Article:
Here are some quick thoughts on Loraine Boettner's famous book, Roman Catholicism. They are just a few considerations that come to mind about the book.
First, the book is obviously a top seller. You can still buy it new (link) and versions (pirated or not, I do not know) appear for free on the Internet.
Second, this book drives Roman apologists nuts. It's one of the books they love to hate. If they had to name any dead "anti-Catholic" from after 1700, I suspect many would pick Boettner (died 1990). A quick and informal search of the "catholic.com" website turns up hundreds of hits on his name (fewer than the thousands of hits for "James White" or tens of thousands for "Calvin" but far more than a lot of others).
A third consideration is the book's timing. It was first published in the 1960's. Some of the pre-Vatican II issues may not be as useful today as when they were written. For example, the Latin mass is no longer mandatory. Also, Rome has adopted more ecumenical-sounding wordings in many of its documents, which may appear to require some additional explanation (as well as providing room for further rebuttal). Additionally, concern over issues like Communism have waned significantly (though Boettner seems to address Communism rather a lot).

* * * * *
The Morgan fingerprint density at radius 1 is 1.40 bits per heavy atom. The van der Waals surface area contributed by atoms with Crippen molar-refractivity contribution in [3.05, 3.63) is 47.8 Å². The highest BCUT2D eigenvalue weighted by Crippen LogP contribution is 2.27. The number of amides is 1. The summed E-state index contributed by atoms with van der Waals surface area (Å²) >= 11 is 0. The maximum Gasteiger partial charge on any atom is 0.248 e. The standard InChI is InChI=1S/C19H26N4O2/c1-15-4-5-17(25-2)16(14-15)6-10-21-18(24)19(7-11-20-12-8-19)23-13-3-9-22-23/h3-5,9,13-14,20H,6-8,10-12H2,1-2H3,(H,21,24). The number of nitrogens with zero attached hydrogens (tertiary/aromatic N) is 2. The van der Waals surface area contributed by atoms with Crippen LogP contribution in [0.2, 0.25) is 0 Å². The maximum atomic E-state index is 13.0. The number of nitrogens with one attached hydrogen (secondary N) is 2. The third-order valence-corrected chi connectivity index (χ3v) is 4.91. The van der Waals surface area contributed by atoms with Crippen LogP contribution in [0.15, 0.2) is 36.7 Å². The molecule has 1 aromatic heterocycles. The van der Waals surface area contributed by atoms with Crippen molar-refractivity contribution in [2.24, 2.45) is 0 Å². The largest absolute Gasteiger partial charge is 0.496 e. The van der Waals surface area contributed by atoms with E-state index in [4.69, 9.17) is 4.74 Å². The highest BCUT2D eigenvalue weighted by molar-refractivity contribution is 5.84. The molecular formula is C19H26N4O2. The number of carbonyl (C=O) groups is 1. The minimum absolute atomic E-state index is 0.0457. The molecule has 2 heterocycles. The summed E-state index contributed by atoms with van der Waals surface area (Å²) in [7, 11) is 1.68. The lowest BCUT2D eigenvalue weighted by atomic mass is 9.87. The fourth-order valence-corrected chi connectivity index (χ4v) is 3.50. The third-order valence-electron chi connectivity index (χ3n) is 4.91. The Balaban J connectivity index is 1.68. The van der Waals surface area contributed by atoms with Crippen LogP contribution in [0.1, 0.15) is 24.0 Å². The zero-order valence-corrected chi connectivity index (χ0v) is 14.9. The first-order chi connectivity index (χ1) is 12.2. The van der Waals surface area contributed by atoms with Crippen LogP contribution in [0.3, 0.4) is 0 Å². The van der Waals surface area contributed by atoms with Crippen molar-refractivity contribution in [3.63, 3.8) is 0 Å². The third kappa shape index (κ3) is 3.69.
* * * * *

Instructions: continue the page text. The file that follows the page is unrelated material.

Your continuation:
A fourth consideration is the book's documentation. In many cases, it would be nice to have more documentation of Boettner's claims. While I believe that much (perhaps the overwhelming majority) of the book is accurate, it is difficult to verify its accuracy without the aid of footnotes, endnotes, or similar citations. In other cases, a simple typographical error in Boettner can make tracking down his source even more difficult. For example, if he gets the wrong Roman numeral for a pope, it can make tracking down the original for an alleged statement by the pope, quite difficult, to say the least.